The piece is fun to read (especially if you are fond of saying “EPIC F.A.I.L.” :-)) and is full of lines which promise to be useful and insight for the next…let’s say… 30 years :-)
“So, what’s going on? We’ve finally managed to get security on the road-map for many major organizations, thanks to initiatives like PCI and some of the government IT audit standards. But is that true? Was it PCI that got security its current place at the table, or was it Heartland Data, ChoicePoint, TJX, and the Social Security Administration? This is a serious, and important, question because the answer tells us a lot about whether or not the effort is ultimately going to be successful.” [A.C. – it was PCI DSS, actually, and not the breaches. The later can be “it-won’t-happen-to-us”’ed away easily]
“I’m very skeptical of the notion that "Risk Management" has any value beyond the butt-covering obviousness of having made an attempt.” and later “If you accept the argument I am making so far, perhaps I can convince you that "risk management" is a fiction that plays into the disaster-cycle.” and even “Ultimately, risk management is a numbers game; you multiply a wild-ass guess by a fudge factor. Worse, the potential cost of failure is estimated in as a factor, too. So you're trying to balance an unjustified estimate of cost of failure against a wild-ass guess multiplied by a fudge factor.”
“The difference between Alan’s viewpoint (other than that security practitioners are ‘whiners’) and mine is that he appears to believe that anything worth doing, can be done safely. Or, at least, with controlled risk.”
“Computer security hasn’t been tagged with an epic failure, yet. So far, computer security has "merely" been blamed for things like billions of dollars of losses. In its simplest form, the problem with computer security is that (like most risky propositions) it's easy to simply not worry about it as long as "nothing has gone wrong, yet."”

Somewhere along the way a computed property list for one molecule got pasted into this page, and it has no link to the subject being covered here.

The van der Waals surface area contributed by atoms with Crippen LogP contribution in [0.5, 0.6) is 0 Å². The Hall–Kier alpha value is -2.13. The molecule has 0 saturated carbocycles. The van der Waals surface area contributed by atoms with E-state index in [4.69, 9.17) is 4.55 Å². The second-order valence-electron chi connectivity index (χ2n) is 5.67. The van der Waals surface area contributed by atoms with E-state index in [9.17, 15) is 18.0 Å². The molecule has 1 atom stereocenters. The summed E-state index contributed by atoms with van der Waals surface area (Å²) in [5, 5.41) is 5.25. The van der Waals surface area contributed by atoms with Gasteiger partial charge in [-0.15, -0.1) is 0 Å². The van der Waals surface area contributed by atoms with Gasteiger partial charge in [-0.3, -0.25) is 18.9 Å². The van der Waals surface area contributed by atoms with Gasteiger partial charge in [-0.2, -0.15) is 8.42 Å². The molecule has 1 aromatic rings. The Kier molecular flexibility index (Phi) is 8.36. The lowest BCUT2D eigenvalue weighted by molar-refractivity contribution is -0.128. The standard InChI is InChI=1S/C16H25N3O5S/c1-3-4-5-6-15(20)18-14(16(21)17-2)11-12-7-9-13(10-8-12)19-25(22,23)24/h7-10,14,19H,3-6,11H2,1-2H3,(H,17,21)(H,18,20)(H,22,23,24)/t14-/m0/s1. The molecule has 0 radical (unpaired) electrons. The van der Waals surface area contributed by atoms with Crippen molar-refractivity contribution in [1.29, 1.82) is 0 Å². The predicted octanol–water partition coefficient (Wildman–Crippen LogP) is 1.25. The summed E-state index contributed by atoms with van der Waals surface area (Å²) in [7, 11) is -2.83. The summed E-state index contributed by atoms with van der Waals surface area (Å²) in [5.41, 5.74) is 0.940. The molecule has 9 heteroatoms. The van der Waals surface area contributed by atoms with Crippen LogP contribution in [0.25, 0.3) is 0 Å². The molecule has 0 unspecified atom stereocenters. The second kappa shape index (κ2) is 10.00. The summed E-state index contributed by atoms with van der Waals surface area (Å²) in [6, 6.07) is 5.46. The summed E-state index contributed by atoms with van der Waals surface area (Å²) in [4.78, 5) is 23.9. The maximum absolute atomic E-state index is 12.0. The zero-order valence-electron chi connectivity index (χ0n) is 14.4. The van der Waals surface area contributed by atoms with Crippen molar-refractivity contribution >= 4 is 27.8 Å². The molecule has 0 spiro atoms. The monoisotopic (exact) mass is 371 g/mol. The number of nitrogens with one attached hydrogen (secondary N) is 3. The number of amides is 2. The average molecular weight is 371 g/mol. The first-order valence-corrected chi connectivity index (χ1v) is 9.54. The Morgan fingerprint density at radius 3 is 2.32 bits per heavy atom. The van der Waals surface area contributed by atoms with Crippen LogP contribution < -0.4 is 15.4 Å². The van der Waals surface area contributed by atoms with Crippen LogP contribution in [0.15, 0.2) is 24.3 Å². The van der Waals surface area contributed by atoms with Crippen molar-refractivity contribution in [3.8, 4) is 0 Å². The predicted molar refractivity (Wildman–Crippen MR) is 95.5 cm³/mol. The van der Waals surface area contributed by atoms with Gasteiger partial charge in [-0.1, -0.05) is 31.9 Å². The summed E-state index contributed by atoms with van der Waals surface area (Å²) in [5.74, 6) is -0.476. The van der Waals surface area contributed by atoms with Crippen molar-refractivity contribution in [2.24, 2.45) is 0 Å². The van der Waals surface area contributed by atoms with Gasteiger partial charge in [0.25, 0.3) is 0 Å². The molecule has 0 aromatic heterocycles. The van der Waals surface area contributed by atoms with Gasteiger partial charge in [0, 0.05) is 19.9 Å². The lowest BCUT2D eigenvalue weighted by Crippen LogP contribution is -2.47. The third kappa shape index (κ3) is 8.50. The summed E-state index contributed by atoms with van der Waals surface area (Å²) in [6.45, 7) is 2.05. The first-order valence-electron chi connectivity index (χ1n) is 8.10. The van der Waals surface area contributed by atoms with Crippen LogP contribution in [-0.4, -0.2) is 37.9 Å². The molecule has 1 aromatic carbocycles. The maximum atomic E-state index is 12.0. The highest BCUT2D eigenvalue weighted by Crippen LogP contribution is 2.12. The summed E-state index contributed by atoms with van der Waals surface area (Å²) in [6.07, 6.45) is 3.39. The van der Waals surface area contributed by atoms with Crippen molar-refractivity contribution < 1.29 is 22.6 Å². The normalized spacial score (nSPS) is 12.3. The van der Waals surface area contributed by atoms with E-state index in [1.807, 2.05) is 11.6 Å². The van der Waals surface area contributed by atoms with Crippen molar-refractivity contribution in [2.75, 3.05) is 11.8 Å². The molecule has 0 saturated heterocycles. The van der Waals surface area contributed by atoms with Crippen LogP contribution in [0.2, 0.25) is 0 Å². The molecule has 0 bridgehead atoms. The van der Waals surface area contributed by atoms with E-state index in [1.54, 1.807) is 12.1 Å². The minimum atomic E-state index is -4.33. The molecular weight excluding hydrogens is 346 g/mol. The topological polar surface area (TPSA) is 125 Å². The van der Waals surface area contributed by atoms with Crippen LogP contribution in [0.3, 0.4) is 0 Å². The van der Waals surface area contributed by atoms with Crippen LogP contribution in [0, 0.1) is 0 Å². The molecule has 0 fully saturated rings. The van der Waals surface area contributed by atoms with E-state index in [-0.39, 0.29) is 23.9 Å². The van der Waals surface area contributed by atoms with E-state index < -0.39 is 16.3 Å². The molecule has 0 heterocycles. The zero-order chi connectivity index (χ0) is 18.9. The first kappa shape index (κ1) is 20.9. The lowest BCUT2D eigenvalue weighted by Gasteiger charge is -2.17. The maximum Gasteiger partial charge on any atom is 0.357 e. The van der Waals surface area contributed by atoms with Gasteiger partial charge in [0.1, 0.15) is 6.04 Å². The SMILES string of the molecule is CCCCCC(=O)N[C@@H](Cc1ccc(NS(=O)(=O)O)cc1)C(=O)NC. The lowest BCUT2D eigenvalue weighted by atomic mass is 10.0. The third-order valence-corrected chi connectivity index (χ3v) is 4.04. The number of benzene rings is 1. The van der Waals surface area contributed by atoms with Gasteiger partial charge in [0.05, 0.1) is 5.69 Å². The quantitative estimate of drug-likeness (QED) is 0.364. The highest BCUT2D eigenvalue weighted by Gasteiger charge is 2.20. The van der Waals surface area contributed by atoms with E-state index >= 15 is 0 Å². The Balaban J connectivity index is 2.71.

“I describe that as having happened in the past tense because it's important to emphasize that the computer security disaster has already happened - we simply have not yet reached the end of the sequence of events that started being put into motion in the mid 1990s.” [think about this one!]
“The reality gap comes into play when the executive decided to shop the idea around: he asked for this thing to be done securely, and got a resounding "no" from the security group, but a "yes" (it can be done, but not securely) from the web group. All he hears is the "yes" and when the whole thing blows up a year later, his memory will be that he asked if it could be done safely, but someone lied to him.”
“A few years ago, when a friend and I were discussing this problem at a conference, he said, "Yeah, but what should we do about it?" The only answer I can honestly give is: "The wrong decisions got made 15 years ago and now it's too late to go back and un-make them." “
“Remember: every fatal skydiving accident is that diver’s first fatal accident.”
“Do not allow management or clients to believe that they can do dumb things in safety, and do not hide behind bogus probability guesses.”
… but you MUST read the whole thing!!
UPDATE: fun comments to it can be read here.